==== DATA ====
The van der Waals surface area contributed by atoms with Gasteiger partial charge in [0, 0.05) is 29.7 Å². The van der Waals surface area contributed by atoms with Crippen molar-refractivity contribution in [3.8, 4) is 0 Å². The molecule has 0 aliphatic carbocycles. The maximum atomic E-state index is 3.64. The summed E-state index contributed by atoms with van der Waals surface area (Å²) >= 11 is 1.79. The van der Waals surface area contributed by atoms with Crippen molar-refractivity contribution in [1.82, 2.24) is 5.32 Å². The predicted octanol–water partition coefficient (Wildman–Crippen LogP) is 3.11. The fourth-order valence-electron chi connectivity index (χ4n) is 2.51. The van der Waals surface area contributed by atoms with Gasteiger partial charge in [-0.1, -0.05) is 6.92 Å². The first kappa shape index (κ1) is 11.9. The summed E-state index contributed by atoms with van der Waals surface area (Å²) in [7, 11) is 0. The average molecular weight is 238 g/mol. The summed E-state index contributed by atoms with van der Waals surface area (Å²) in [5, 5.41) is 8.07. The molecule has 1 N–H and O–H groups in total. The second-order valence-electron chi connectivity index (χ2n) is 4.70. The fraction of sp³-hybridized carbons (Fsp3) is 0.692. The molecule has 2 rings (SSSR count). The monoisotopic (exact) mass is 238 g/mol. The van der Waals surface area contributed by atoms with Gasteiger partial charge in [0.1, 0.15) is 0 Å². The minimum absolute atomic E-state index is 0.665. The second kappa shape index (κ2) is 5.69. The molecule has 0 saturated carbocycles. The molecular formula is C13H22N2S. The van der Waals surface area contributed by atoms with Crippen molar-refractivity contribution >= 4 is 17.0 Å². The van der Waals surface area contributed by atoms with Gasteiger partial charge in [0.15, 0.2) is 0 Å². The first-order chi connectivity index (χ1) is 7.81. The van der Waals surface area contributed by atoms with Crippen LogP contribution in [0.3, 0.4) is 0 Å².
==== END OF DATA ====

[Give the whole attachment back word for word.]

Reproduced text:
The van der Waals surface area contributed by atoms with Gasteiger partial charge in [0, 0.05) is 29.7 Å². The van der Waals surface area contributed by atoms with Crippen molar-refractivity contribution in [3.8, 4) is 0 Å². The molecule has 0 aliphatic carbocycles. The maximum atomic E-state index is 3.64. The summed E-state index contributed by atoms with van der Waals surface area (Å²) >= 11 is 1.79. The van der Waals surface area contributed by atoms with Crippen molar-refractivity contribution in [1.82, 2.24) is 5.32 Å². The predicted octanol–water partition coefficient (Wildman–Crippen LogP) is 3.11. The fourth-order valence-electron chi connectivity index (χ4n) is 2.51. The van der Waals surface area contributed by atoms with Gasteiger partial charge in [-0.1, -0.05) is 6.92 Å². The first kappa shape index (κ1) is 11.9. The summed E-state index contributed by atoms with van der Waals surface area (Å²) in [7, 11) is 0. The average molecular weight is 238 g/mol. The summed E-state index contributed by atoms with van der Waals surface area (Å²) in [5, 5.41) is 8.07. The molecule has 1 N–H and O–H groups in total. The second-order valence-electron chi connectivity index (χ2n) is 4.70. The fraction of sp³-hybridized carbons (Fsp3) is 0.692. The molecule has 2 rings (SSSR count). The monoisotopic (exact) mass is 238 g/mol. The van der Waals surface area contributed by atoms with Gasteiger partial charge in [0.1, 0.15) is 0 Å². The minimum absolute atomic E-state index is 0.665. The second kappa shape index (κ2) is 5.69. The molecule has 0 saturated carbocycles. The molecular formula is C13H22N2S. The van der Waals surface area contributed by atoms with Crippen molar-refractivity contribution >= 4 is 17.0 Å². The van der Waals surface area contributed by atoms with Gasteiger partial charge in [0.15, 0.2) is 0 Å². The first-order chi connectivity index (χ1) is 7.81. The van der Waals surface area contributed by atoms with Crippen LogP contribution in [0.3, 0.4) is 0 Å².